. Impact of Modified Anesthesia Management for Pediatric Patients With Williams Syndrome.


This retrospective observational cohort study at a single quaternary paediatric surgical centre aimed to assess the impact of a risk-based care protocol for children with Williams Syndrome (WS) undergoing general anaesthesia. Williams syndrome is a congenital multisystem disorder involving connective tissue, cardiovascular and the central nervous system. It effects approximately 1 in 10,000 live births and is associated with a 10.4% risk of adverse cardiovascular events under anaesthesia. Recent work by Bird et al (2015) and Collins et al (2018) have developed a risk stratification for children with WS, dividing into low, moderate and high risk, based primarily on history, ECG and echocardiogram. The authors developed a care protocol based on this risk stratification with four primary care objectives: risk stratification, IV hydration, IV induction, and early use of continuous vasoactive substances.


From 2017, a new care protocol was introduced for children with WS undergoing general anaesthesia. They were pre-assessed and divided into low, moderate and high risk. Essentially low risk WS followed the hospital standard anaesthetic pathway, moderate risk children received 2 hours of hyper-hydration pre-operatively, and high risk children were admitted overnight prior to surgery for IV hydration. All children received IV induction and early continuous vasoactive drugs were recommended for blood pressure control. Data was then collected (2017-2019) looking for adverse cardiovascular events and greatest alteration to pre-op BP over the first hour. This was compared to the “historic group” of WS undergoing anaesthesia from 2008-2017.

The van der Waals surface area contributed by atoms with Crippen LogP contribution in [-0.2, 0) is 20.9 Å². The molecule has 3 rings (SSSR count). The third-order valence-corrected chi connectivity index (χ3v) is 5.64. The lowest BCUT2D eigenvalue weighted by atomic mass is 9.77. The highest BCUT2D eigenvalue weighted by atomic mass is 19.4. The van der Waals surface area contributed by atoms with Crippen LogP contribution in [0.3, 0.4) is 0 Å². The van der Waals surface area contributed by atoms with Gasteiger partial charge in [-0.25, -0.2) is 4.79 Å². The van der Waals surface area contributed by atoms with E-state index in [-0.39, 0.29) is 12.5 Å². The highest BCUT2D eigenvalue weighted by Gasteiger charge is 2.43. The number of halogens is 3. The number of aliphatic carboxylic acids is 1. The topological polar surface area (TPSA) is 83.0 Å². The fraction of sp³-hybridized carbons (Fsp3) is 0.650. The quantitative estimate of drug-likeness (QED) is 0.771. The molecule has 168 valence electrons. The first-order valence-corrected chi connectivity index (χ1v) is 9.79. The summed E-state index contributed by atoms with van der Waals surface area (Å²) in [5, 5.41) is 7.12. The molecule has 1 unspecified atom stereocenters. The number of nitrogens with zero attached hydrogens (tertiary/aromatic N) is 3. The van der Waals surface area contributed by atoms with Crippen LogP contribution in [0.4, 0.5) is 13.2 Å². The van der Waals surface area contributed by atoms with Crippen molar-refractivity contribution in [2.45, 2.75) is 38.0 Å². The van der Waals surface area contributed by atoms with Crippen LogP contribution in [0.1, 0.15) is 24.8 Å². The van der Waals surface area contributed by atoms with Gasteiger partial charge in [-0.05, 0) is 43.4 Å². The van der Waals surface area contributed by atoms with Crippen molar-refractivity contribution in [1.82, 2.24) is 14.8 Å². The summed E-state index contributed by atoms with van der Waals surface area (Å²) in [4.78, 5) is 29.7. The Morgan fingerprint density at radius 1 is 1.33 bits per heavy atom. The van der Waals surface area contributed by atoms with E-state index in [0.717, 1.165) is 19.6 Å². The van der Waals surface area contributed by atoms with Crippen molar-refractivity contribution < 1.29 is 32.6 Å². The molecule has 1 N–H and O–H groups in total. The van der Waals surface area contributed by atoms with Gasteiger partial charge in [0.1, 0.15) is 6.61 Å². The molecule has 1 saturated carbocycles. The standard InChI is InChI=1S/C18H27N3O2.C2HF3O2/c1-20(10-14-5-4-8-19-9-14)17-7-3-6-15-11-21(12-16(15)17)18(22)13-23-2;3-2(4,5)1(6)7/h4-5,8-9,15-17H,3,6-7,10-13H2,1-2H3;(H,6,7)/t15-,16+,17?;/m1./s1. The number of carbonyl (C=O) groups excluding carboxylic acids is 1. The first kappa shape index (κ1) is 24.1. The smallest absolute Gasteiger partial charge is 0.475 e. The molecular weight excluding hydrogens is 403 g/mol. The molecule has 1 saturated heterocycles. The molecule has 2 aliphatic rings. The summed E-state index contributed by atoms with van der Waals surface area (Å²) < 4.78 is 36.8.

The primary positive finding was a reduction in mean reduction in systolic blood pressure from 17.5% in the historic group to 9% in the intervention arm. There was a signal to benefit of reduction in adverse cardiovascular events in the intervention group though this was not statistically significant.


The study addresses a relatively uncommon but important patient group with a high risk of adverse outcomes. With recent publications on risk stratification, it is certainly relevant and interesting to read how a major quaternary hospital is approaching care of this group. The paper presented describes clearly the care model that aims to mitigate risk through a logical approach to avoiding dehydration and maintaining systemic vascular resistance at the point of induction and as such will be a useful reference point for other centres looking to develop protocolised care for WS.

The paper is necessarily limited by the low total patient numbers and I think caution is required in inferring too much from the evidence presented. The paper compared two heterogenous datasets with differing patient demographics and surgeries. It is likely many aspects of care have changed in the time periods compared, such as the increasing role of interventional cardiology (for example 36% vs 24% cardiothoracic surgery in the historic vs intervention groups). It is difficult to attribute all the demonstrated benefit to the anaesthetic technique alone.

Reviewed by Dr Phil Dart